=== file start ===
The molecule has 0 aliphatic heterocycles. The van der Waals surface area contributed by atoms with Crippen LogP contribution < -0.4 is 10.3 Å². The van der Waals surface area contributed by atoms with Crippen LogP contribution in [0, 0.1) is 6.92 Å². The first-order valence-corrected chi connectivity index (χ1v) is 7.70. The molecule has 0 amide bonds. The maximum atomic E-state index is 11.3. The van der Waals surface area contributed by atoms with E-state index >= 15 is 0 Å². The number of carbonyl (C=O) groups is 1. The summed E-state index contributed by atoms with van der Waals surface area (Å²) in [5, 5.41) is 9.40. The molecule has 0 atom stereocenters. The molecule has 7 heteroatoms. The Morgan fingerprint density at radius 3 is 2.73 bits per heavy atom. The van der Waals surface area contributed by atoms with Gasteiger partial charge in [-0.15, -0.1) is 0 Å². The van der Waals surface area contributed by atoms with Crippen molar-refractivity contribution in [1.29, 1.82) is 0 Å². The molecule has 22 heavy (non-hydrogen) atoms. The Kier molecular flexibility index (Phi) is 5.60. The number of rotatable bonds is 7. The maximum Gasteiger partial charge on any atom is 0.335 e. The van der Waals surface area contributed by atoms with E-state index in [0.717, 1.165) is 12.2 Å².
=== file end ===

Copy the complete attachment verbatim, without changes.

The molecule has 0 aliphatic heterocycles. The van der Waals surface area contributed by atoms with Crippen LogP contribution < -0.4 is 10.3 Å². The van der Waals surface area contributed by atoms with Crippen LogP contribution in [0, 0.1) is 6.92 Å². The first-order valence-corrected chi connectivity index (χ1v) is 7.70. The molecule has 0 amide bonds. The maximum atomic E-state index is 11.3. The van der Waals surface area contributed by atoms with E-state index >= 15 is 0 Å². The number of carbonyl (C=O) groups is 1. The summed E-state index contributed by atoms with van der Waals surface area (Å²) in [5, 5.41) is 9.40. The molecule has 0 atom stereocenters. The molecule has 7 heteroatoms. The Morgan fingerprint density at radius 3 is 2.73 bits per heavy atom. The van der Waals surface area contributed by atoms with Gasteiger partial charge in [-0.15, -0.1) is 0 Å². The van der Waals surface area contributed by atoms with Crippen molar-refractivity contribution in [1.29, 1.82) is 0 Å². The molecule has 22 heavy (non-hydrogen) atoms. The Kier molecular flexibility index (Phi) is 5.60. The number of rotatable bonds is 7. The maximum Gasteiger partial charge on any atom is 0.335 e. The van der Waals surface area contributed by atoms with E-state index in [0.717, 1.165) is 12.2 Å².